When someone is stonewalling you in a negotiation, it's easy to feel powerless. But the real question is, do they really have the upper hand, or are they just posturing in the hopes that you'll blink first? Let's dig in with examples from my recent CLE on hardball tactics.
After a recent negotiation seminar, an attorney asked a great question: “Are there any observations for women negotiators, or negotiators from other countries?” Yep, there are patterns in the negotiation styles of people of different genders or cultural backgrounds, and understanding these patterns can make you a more thoughtful, deliberate negotiator.
Negotiating with your landlord may seem like a lost cause, particularly when your landlord is a corporate management company that seems uninterested in making any accommodations for little old you. But as in any effective negotiation, the key is to make every negotiation end with what seems like a win-win for both you and the other party. Here are the negotiation tools you need to break the logjam. […]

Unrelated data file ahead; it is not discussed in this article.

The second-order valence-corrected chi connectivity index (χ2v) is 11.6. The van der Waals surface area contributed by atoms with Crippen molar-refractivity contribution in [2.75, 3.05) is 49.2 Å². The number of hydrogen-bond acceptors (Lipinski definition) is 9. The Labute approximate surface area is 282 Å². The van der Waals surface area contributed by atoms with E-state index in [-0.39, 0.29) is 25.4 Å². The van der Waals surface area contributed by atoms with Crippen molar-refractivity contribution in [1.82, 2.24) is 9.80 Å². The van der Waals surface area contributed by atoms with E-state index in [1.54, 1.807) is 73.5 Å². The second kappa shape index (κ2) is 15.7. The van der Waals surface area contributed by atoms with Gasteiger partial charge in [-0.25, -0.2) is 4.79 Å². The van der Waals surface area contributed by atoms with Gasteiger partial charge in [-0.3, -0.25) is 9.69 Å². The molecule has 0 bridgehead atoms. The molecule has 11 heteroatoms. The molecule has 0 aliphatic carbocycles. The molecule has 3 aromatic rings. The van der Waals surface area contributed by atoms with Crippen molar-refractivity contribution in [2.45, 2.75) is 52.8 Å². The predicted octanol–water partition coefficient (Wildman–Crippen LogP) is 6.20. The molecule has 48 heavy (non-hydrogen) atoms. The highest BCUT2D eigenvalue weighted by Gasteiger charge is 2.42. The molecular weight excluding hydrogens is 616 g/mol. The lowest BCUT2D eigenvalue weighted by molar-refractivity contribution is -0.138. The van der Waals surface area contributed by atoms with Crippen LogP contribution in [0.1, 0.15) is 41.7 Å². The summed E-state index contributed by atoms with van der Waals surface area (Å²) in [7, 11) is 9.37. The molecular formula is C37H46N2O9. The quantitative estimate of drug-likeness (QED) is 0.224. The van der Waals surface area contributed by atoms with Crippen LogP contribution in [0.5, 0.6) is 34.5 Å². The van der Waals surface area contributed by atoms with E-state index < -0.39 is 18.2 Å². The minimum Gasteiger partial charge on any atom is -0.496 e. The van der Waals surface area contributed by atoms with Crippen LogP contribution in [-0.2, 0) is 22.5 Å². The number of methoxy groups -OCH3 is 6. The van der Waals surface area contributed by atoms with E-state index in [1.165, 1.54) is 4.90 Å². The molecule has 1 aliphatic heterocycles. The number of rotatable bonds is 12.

Occasionally I’ll find myself selling personal items to friends, whether an old iPhone or an expensive piece of art. I want to get a good price, but it feels awkward to haggle with friends. How do I negotiate a fair price without looking like the bad guy? This is a classic negotiation problem: you want communicate your offer (or counteroffer), but you do not want to damage your relationship. Too often, sellers will make statements like this one: “I would ask $1000, but for a friend, I’ll take $900.” Wrong! As counterintuitive as it may sound, the best way to maintain a friendly negotiation is to keep your friendship out of it. Instead, focus on the facts, not feelings. […]